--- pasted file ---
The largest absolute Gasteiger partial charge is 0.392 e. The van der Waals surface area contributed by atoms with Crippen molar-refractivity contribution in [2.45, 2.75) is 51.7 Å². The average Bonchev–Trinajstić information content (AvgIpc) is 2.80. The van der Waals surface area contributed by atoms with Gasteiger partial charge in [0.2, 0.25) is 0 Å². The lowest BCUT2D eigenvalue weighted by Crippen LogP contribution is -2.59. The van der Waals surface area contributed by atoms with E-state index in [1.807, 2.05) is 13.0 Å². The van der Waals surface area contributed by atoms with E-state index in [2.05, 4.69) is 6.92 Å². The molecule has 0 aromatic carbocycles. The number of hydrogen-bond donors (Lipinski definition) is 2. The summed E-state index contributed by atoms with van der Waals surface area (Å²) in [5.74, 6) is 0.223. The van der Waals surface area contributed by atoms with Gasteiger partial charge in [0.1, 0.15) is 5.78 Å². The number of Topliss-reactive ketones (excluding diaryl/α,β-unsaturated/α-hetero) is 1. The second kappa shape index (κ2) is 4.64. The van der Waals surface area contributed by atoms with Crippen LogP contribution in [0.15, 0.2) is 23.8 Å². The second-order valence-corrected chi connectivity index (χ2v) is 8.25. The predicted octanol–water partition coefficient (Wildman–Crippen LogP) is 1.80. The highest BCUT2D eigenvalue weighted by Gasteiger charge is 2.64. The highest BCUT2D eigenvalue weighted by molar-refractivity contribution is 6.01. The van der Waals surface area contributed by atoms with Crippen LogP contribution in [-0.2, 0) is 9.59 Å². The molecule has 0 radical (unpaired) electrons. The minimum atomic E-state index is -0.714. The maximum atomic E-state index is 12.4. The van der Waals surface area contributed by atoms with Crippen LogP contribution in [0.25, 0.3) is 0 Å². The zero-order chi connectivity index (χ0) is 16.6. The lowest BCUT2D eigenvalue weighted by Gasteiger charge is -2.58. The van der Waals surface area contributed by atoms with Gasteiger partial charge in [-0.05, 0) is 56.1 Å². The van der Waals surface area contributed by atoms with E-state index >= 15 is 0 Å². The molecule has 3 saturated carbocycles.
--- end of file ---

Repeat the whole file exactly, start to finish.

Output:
The largest absolute Gasteiger partial charge is 0.392 e. The van der Waals surface area contributed by atoms with Crippen molar-refractivity contribution in [2.45, 2.75) is 51.7 Å². The average Bonchev–Trinajstić information content (AvgIpc) is 2.80. The van der Waals surface area contributed by atoms with Gasteiger partial charge in [0.2, 0.25) is 0 Å². The lowest BCUT2D eigenvalue weighted by Crippen LogP contribution is -2.59. The van der Waals surface area contributed by atoms with E-state index in [1.807, 2.05) is 13.0 Å². The van der Waals surface area contributed by atoms with E-state index in [2.05, 4.69) is 6.92 Å². The molecule has 0 aromatic carbocycles. The number of hydrogen-bond donors (Lipinski definition) is 2. The summed E-state index contributed by atoms with van der Waals surface area (Å²) in [5.74, 6) is 0.223. The van der Waals surface area contributed by atoms with Gasteiger partial charge in [0.1, 0.15) is 5.78 Å². The number of Topliss-reactive ketones (excluding diaryl/α,β-unsaturated/α-hetero) is 1. The second kappa shape index (κ2) is 4.64. The van der Waals surface area contributed by atoms with Crippen LogP contribution in [0.15, 0.2) is 23.8 Å². The second-order valence-corrected chi connectivity index (χ2v) is 8.25. The predicted octanol–water partition coefficient (Wildman–Crippen LogP) is 1.80. The highest BCUT2D eigenvalue weighted by Gasteiger charge is 2.64. The highest BCUT2D eigenvalue weighted by molar-refractivity contribution is 6.01. The van der Waals surface area contributed by atoms with Crippen LogP contribution in [-0.2, 0) is 9.59 Å². The molecule has 0 radical (unpaired) electrons. The minimum atomic E-state index is -0.714. The maximum atomic E-state index is 12.4. The van der Waals surface area contributed by atoms with Crippen LogP contribution in [0.25, 0.3) is 0 Å². The zero-order chi connectivity index (χ0) is 16.6. The lowest BCUT2D eigenvalue weighted by Gasteiger charge is -2.58. The van der Waals surface area contributed by atoms with Gasteiger partial charge in [-0.05, 0) is 56.1 Å². The van der Waals surface area contributed by atoms with E-state index >= 15 is 0 Å². The molecule has 3 saturated carbocycles.